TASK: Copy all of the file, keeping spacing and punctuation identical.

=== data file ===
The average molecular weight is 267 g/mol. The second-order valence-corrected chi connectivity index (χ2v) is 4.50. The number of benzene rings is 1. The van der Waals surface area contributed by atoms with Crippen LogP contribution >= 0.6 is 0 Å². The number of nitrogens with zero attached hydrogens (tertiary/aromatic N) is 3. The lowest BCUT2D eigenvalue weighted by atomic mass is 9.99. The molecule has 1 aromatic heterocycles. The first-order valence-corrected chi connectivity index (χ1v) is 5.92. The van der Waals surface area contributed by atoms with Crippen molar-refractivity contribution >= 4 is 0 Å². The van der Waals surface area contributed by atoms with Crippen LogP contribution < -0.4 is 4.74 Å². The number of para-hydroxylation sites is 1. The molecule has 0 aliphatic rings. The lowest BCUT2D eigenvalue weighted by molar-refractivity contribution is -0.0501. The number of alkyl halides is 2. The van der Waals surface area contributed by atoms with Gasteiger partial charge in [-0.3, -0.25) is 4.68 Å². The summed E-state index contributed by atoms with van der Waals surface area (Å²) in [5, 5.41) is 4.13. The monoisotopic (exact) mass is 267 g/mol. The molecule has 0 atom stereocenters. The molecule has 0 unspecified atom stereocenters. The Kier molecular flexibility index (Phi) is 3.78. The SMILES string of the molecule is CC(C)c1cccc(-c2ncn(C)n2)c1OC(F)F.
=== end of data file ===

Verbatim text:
The average molecular weight is 267 g/mol. The second-order valence-corrected chi connectivity index (χ2v) is 4.50. The number of benzene rings is 1. The van der Waals surface area contributed by atoms with Crippen LogP contribution >= 0.6 is 0 Å². The number of nitrogens with zero attached hydrogens (tertiary/aromatic N) is 3. The lowest BCUT2D eigenvalue weighted by atomic mass is 9.99. The molecule has 1 aromatic heterocycles. The first-order valence-corrected chi connectivity index (χ1v) is 5.92. The van der Waals surface area contributed by atoms with Crippen molar-refractivity contribution >= 4 is 0 Å². The van der Waals surface area contributed by atoms with Crippen LogP contribution < -0.4 is 4.74 Å². The number of para-hydroxylation sites is 1. The molecule has 0 aliphatic rings. The lowest BCUT2D eigenvalue weighted by molar-refractivity contribution is -0.0501. The number of alkyl halides is 2. The van der Waals surface area contributed by atoms with Gasteiger partial charge in [-0.3, -0.25) is 4.68 Å². The summed E-state index contributed by atoms with van der Waals surface area (Å²) in [5, 5.41) is 4.13. The monoisotopic (exact) mass is 267 g/mol. The molecule has 0 atom stereocenters. The molecule has 0 unspecified atom stereocenters. The Kier molecular flexibility index (Phi) is 3.78. The SMILES string of the molecule is CC(C)c1cccc(-c2ncn(C)n2)c1OC(F)F.